Abstract / Resumen
When a company decides to source products from an Asian country for the first time, one of the main challenges it will have to confront is the fact that to negotiate with Chinese business has little or nothing in common with commercial relationships to which they are used to in Europe.
In order to be successful in a negotiation with the so-called ‘Factory of the World’, there are a number of factors to be taken into consideration, which are, even though this might not sound obvious, critical for companies if they wish their import activities to end well. From our own experience of more than 15 years dealing with Asian suppliers, we therefore will be sharing some of the main recommendations while negotiating with companies in China.
1. Make sure we know what we wish to achieve
This may sound like a very simple recommendation (almost too simple), but when a company embarks on the adventure of sourcing products for the first time, all too often some basic previous preparations have not been made and neither has a clear sourcing strategy been well developed, all of which may lead to not defining correctly what we wish to achieve. In this context, the previously mentioned preparation phase, before the sourcing activity itself, should start by identifying exactly the products we want to purchase, which are their specifications and when do we need them. It is only after having established our demands in a clear way, that we can start negotiating, while avoiding any type of confusion that may deviate our attention.
2. Bye to all hurries
In the West it is very common to be in a hurry in almost all of our contexts of our life (including in business), but in Asia things tend to go in a different way. It is best to forget about hurries when starting to negotiate with Chinese companies, because in this country commercial relations tend to have a long-term scope and Asian negotiators will want to control well the situation. To be in a hurry will only create a lack of trust with our counterpart.
3. Listen attentively to what the negotiator says and keep an open mind
In any commercial relation an exchange of interests has to exist, and it is fairly common that one of the two parties has to cede a bit more than the other side. Nevertheless, while negotiating with Chinese companies we should try to avoid making proposals that are very far away from the starting point of the exchange. Neither is it very much to be recommended to reject literally everything the counterpart offers.
4. Total respect
It is worthwhile to note that we will be negotiating with people from a very different cultural background, which may lead to misunderstandings in terms of actions or gestures seen during the negotiation. It is better to avoid sudden movements, as well as raising our voice. We can’t risk a situation whereby our attitude may be interpreted as aggressive by the counterpart in this process.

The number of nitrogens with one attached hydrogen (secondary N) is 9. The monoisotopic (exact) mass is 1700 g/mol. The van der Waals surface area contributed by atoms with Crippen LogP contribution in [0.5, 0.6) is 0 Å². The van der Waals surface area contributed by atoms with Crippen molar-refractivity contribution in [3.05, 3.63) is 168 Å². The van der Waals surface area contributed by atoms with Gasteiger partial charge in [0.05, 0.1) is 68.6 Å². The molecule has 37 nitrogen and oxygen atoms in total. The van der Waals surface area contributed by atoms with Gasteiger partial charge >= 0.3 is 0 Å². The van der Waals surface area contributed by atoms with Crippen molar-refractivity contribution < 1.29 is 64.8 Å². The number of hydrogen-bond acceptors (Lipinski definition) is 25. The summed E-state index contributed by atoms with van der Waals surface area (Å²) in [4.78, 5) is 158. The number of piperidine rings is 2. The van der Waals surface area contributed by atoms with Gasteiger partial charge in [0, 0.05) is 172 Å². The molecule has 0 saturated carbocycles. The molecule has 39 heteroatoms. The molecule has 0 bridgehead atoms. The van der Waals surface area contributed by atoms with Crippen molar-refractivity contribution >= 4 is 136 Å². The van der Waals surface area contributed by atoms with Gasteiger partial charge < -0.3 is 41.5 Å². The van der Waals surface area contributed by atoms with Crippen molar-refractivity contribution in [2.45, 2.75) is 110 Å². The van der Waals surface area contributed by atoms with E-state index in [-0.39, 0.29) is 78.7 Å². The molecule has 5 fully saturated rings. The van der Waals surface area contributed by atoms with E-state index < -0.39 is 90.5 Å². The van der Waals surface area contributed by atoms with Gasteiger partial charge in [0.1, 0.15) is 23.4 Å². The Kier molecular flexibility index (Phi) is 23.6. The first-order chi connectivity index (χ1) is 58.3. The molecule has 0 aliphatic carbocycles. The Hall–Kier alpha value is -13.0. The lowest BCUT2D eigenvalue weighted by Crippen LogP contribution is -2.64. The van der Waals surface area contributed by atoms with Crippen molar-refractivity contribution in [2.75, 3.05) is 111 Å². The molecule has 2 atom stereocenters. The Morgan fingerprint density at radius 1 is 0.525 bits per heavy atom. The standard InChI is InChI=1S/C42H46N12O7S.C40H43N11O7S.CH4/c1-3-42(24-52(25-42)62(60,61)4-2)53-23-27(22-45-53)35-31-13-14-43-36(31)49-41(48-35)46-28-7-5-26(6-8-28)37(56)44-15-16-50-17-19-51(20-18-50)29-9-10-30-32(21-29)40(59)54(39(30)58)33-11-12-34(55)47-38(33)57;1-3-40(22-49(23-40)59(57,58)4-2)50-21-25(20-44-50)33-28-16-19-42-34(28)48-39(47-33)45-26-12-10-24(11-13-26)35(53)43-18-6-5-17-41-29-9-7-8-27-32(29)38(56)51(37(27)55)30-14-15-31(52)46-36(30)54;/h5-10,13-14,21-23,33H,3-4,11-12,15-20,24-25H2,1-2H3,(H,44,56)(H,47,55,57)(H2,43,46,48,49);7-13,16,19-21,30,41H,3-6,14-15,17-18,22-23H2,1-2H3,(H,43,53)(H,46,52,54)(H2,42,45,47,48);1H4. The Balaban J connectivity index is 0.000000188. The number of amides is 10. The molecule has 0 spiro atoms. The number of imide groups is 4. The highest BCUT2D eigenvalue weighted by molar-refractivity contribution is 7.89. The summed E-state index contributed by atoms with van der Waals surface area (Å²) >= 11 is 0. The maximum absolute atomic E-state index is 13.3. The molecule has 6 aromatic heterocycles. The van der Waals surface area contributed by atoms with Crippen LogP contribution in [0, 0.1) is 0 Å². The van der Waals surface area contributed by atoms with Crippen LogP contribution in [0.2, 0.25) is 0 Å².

5. Avoid using a distant attitude
Although this recommendation might be applicable to any negotiation in any part of the world, at times it could be hard to know how to act appropriately in this sense while dealing with Asian countries, most of which might be culturally distant from us. Learning some words or expressions in our counterpart’s language, as well as showing interest in their culture, it will all help to create a more comfortable atmosphere for the negotiation. At the same time, it is worthwhile to note that both the initial greeting as the corresponding gestures at the end of the negotiation all need to strictly follow the country’s business protocol.
You are not ready to negotiate with Chinese companies? Get in touch with an expert!
Even though you might consider yourself a specialist in the art of negotiations, when you start dealing with Asian companies, chances are that you will soon note how things are done very differently in that context and that, beyond the useful tips and recommendations you might learn, it is not always easy to achieve your goals in the end.
One should remember that communication is a key factor in negotiations and that precisely this aspect is one of the main problems with any sourcing activity in China. And not only due to the language barrier.
In this context, many companies prefer to leave it up to an expert to negotiate their import activity, a very common outcome particularly for those business who have just started their international purchasing transactions.
In S3 Group we have accumulated more than 15 years of experience managing a wide variety of sourcing services and from this perspective we can definitely confirm that a well-executed negotiation is key for the import deal to be successful and, as a consequence, to improve the competitiveness of the company (reduced costs, more profits, etc.).
Additionally, when counting on the external support of a sourcing partner we can avoid many of the expenses associated to import transactions, like e.g., international traveling in order to negotiate with the Chinese suppliers, a cost that is often not correctly taken into consideration and which has to be passed on to the final sales price of the product.